The above crude substance was dissolved in 6 liters of H2 O and 25 ml of 50% strength FeCl3 solution were added to the solution, whilst stirring. The precipitate which formed was centrifuged off after stirring for 15 minutes (Hettich Rota Manga centrifuge, 1.5 liter beaker, 30 minutes, 4000 rpm). The supernatant liquor was introduced, under the influence of gravity, over an 8×45 cm high column filled with SP-"Sephadex" C 25 Fe3+. The flow was 4 liters per hour. The black coloured column was rinsed with 5 liters of distilled H2 O, followed by 10 liters of 0.2 M NaH2 PO4 /0.3 NaCl buffer. Permeate and wash liquor contained less than 5% of the introduced antibiotic activity. The column which was then only pale, brown coloured was then eluted with 0.2 M NaH2 PO4 /0.3 M NaCl/0.05 M ethylenediaminetetraacetic acid (flow rate 2 to 3 l/h), and the column eluate was collected fractionally in 500 ml portions. The active fractions 6 to 14 were combined and were introduced over a 5×40 column filled with "Lewatit" 1031. The flow rate was 3 l/h. The column was then washed with distilled water until no Cl- could be detected, using AgNO3, in the column eluate (approximately 6 liters, flow rate 5 l/h). The column was then eluted with 3 liters of 90% methanol, which was collected in a batch, concentrated and lyophilised. Yield: 6.74 g, 82.6% of BAY i 3265 component A and component B.
Half the yield from Example 2 (=3.37 g) were dissolved in 100 ml of distilled H2 O. The conductivity was 210 μS.
The solution was introduced onto a 5×30 cm column filled with CM-cellulose in the H+ form (CM-cellulose C 52, Messrs. Whatmann). The column was developed with distilled water, at a flow rate of 840 ml/h. The eluate was fractionated on the basis of the refraction curve, conductivity curve and extraction curve. First runnings (inactive) of 980 mg were obtained.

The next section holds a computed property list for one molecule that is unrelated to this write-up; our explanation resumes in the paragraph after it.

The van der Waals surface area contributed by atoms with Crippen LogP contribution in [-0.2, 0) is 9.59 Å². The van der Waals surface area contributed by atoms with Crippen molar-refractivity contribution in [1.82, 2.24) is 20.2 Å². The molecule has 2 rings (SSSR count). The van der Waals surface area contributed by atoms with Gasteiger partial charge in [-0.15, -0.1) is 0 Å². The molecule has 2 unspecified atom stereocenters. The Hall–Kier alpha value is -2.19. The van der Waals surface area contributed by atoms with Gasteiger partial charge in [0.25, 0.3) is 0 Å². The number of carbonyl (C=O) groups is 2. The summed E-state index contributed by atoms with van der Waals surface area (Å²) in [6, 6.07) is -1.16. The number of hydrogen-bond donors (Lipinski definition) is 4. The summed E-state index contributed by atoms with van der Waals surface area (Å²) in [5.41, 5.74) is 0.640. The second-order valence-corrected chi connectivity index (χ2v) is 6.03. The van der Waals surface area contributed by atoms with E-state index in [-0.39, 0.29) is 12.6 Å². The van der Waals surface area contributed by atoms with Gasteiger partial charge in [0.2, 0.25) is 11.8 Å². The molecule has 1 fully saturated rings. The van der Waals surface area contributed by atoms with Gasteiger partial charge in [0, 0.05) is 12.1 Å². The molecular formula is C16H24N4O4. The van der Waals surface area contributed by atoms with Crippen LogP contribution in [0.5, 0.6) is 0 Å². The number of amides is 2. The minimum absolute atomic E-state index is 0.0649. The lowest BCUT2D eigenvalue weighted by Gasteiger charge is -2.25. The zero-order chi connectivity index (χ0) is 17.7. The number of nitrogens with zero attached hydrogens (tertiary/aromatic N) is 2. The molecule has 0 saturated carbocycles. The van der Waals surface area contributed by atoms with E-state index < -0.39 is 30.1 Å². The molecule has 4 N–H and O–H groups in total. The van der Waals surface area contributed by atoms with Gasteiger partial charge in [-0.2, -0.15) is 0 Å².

______________________________________ Fraction 1 427 mg Fraction 2 674 mg Fraction 3 363 mg Fraction 4-6 475 mg Fraction 7 253 mg Fraction 8 96 mg______________________________________
Fractions 2 to 8 combined comprised the compound according to the invention, BAY i 3265 component B.
|Citing Patent||Filing date||Publication date||Applicant||Title|
|US4535083 *||Sep 9, 1983||Aug 13, 1985||Bayer Aktiengesellschaft||Cleavage products of 4',6'-didesoxy-4'-thio-,6'-amino-hepturonic acid nucleosides|
|US4626525 *||Nov 7, 1984||Dec 2, 1986||Bayer Aktiengesellschaft||Antibiotics, preparation and use of and intermediates therefor|
|US6410056 *||May 22, 1995||Jun 25, 2002||The United States Of America As Represented By The Secretary Of The Army||Chemotherapeutic treatment of bacterial infections with an antibiotic encapsulated within a biodegradable polymeric matrix|
|U.S. Classification||514/274, 930/200, 930/190, 930/20, 435/71.3, 930/DIG.500, 930/DIG.801, 530/330|
|International Classification||C12P21/04, A61P31/04, C07K9/00, C07K7/06, C12R1/465, C12P19/38, A61K31/70, C07K1/00, C07K14/195, C07K1/22, C12P21/02, A61K31/7042, A61K31/7064, A61K31/7052, C07K1/20, A61K38/00, C07H19/067, A61K31/7068, C07K14/41|
|Cooperative Classification||Y10S435/897, Y10S930/19, A61K38/00, C07K7/06, C12R1/465, C07K9/003|
|European Classification||C07K7/06, C07K9/00D2, C12R1/465|
|Jan 18, 1982||AS||Assignment|
Owner name: BAYER AKTIENGESELLSCHAFT, LEVERKUSEN, GERMANY A CO
Free format text: ASSIGNMENT OF ASSIGNORS INTEREST.;ASSIGNORS:METZGER, KARL G.;PFITZNER, JORG;SCHMIDT, DELF;AND OTHERS;REEL/FRAME:003973/0484;SIGNING DATES FROM 19811223 TO 19811228
|Apr 6, 1987||FPAY||Fee payment|
Year of fee payment: 4
|Jun 18, 1991||REMI||Maintenance fee reminder mailed|
|Nov 17, 1991||LAPS||Lapse for failure to pay maintenance fees|
|Jan 28, 1992||FP||Expired due to failure to pay maintenance fee|
Effective date: 19911117